Second Chance Hiring Resource Guide
This guide is designed to give manufacturers the tools needed to explore and implement Second Chance hiring. This resource offers an overview of two federal incentives designed to encourage employers to consider candidates with barriers to the workforce, including past convictions.
Table of Contents
Work Opportunity Tax Credit (WOTC)
WOTC is a federal tax credit that incentivizes employers to hire justice-involved individuals and other target groups who have consistently encountered significant barriers to employment. Private employers can claim the WOTC against their federal income tax liabilities by hiring justice-involved people. The amount of the tax credit that businesses may claim depends on the hired individual’s target group, wage, and the number of hours worked during the first year of employment.
Local state workforce agencies (SWA), often state commerce departments, administer and determine eligibility for WOTC. A company can receive $2,400 for each eligible employee.
While every state has their own local SWA overseeing the administration of WOTC, the following process provides the general framework for applying for WOTC:
- Register with your local SWA: States have developed WOTC Online Systems where companies can enter tax credit applications and submit requested paperwork
- Determine employee eligibility: Employers must complete a pre-screen form to certify each eligible employee
- Report individual characteristics: Applicants must complete the Individual Characteristics form to qualify for the work opportunity credit. The form may be completed directly by an employee or by an employer on their behalf
Important Things to Know
- All forms should be submitted to the state workforce agency (SWA) within 28 days after the new hire’s start date. WOTC applications can be submitted electronically or by mail.
- After receiving a certification, employers may file for the tax credit with the IRS. Generally, an employer elects to take the credit by filing IRS Form 3800 and IRS Form 5884. Employers also must meet requirements for the Minimum Employment Period, which is the number of hours required to be worked by the employee – at least 120 hours in the first year of employment – before they can file and qualify for the tax credit.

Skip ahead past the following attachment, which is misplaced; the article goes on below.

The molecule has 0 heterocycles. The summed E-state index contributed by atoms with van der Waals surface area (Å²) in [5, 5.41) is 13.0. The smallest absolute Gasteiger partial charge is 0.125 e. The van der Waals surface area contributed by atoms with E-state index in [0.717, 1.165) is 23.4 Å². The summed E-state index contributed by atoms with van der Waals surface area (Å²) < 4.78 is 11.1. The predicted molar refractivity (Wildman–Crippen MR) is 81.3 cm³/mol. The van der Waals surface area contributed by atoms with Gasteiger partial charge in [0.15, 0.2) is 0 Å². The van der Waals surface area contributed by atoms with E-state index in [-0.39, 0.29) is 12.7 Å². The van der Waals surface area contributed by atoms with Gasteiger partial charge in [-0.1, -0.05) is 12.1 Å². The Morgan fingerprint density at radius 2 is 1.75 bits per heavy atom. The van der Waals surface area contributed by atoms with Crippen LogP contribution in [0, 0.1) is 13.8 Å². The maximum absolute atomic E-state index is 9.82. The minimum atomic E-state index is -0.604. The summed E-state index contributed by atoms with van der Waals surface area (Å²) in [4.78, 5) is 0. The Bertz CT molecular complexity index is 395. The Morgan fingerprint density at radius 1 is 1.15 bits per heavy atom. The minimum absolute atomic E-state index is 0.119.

- The credit is limited to the amount of the business income tax liability or social security tax owed. A taxable business may apply the credit against its business income tax liability, and the normal carry-back and carry-forward rules apply.
Federal Bonding provides free individual fidelity bonds to employers when they hire justice-involved individuals and others who traditionally have had difficulty finding meaningful employment. Employers receive $5,000 in coverage for the first six months of employment. The coverage protects the employer from acts of dishonesty such as theft, larceny or embezzlement.
Employers are required to establish a bond, which takes the following steps:
- The employer contacts their local SWA or the Federal Bonding Coordinator
- SWA staff complete the Federal Bonding Certification form (employers DO NOT need to complete this)
- SWA staff send the form to the state’s Federal Bonding Coordinator 4. SWA staff send the employer a letter confirming the bond has been processed
- The Federal Bonding Coordinator processes the bond
- The employer receives a packet from Union Insurance Group with instructions on how to file a claim, if necessary
Important Things to Know
- The bond must be established prior to the first day of work. While it must be the employer who establishes the bond, job seekers can request a Federal Bonding Eligibility Letter from the Federal Bonding Coordinator or their local/state Career Center for use when applying for employment.
- For companies to access federal bonding, there must be an existing Employer/Employee relationship and the employer must be deducting all required federal and state income taxes from pay.
- The employee must be receiving a W2 at the end of the year (No 1099 or contract workers). Self-employed individuals are not eligible for the Federal Bonding Program.